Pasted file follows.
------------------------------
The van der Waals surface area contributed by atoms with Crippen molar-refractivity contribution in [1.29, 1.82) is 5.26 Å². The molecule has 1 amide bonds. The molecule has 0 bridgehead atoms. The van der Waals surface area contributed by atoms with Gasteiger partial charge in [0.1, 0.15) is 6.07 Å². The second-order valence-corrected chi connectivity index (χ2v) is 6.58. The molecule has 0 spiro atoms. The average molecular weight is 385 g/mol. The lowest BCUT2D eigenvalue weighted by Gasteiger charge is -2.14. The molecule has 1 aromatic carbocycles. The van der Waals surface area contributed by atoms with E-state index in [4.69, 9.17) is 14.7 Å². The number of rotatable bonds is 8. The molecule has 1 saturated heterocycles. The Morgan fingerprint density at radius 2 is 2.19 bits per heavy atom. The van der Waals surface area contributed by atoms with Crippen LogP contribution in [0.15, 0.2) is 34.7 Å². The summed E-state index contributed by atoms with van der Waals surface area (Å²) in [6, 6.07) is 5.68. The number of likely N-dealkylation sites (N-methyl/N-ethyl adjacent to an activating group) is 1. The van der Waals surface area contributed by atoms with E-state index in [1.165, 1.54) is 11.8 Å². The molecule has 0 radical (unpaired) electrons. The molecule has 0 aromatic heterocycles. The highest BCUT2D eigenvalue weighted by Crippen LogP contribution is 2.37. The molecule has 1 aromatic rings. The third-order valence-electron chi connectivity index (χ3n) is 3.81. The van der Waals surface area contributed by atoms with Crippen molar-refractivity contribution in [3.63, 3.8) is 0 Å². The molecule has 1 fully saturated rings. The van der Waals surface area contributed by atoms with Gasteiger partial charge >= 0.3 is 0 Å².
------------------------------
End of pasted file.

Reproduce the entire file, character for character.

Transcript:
The van der Waals surface area contributed by atoms with Crippen molar-refractivity contribution in [1.29, 1.82) is 5.26 Å². The molecule has 1 amide bonds. The molecule has 0 bridgehead atoms. The van der Waals surface area contributed by atoms with Gasteiger partial charge in [0.1, 0.15) is 6.07 Å². The second-order valence-corrected chi connectivity index (χ2v) is 6.58. The molecule has 0 spiro atoms. The average molecular weight is 385 g/mol. The lowest BCUT2D eigenvalue weighted by Gasteiger charge is -2.14. The molecule has 1 aromatic carbocycles. The van der Waals surface area contributed by atoms with E-state index in [4.69, 9.17) is 14.7 Å². The number of rotatable bonds is 8. The molecule has 1 saturated heterocycles. The Morgan fingerprint density at radius 2 is 2.19 bits per heavy atom. The van der Waals surface area contributed by atoms with Crippen LogP contribution in [0.15, 0.2) is 34.7 Å². The summed E-state index contributed by atoms with van der Waals surface area (Å²) in [6, 6.07) is 5.68. The number of likely N-dealkylation sites (N-methyl/N-ethyl adjacent to an activating group) is 1. The van der Waals surface area contributed by atoms with E-state index in [1.165, 1.54) is 11.8 Å². The molecule has 0 radical (unpaired) electrons. The molecule has 0 aromatic heterocycles. The highest BCUT2D eigenvalue weighted by Crippen LogP contribution is 2.37. The molecule has 1 aromatic rings. The third-order valence-electron chi connectivity index (χ3n) is 3.81. The van der Waals surface area contributed by atoms with Crippen molar-refractivity contribution in [3.63, 3.8) is 0 Å². The molecule has 1 fully saturated rings. The van der Waals surface area contributed by atoms with Gasteiger partial charge >= 0.3 is 0 Å².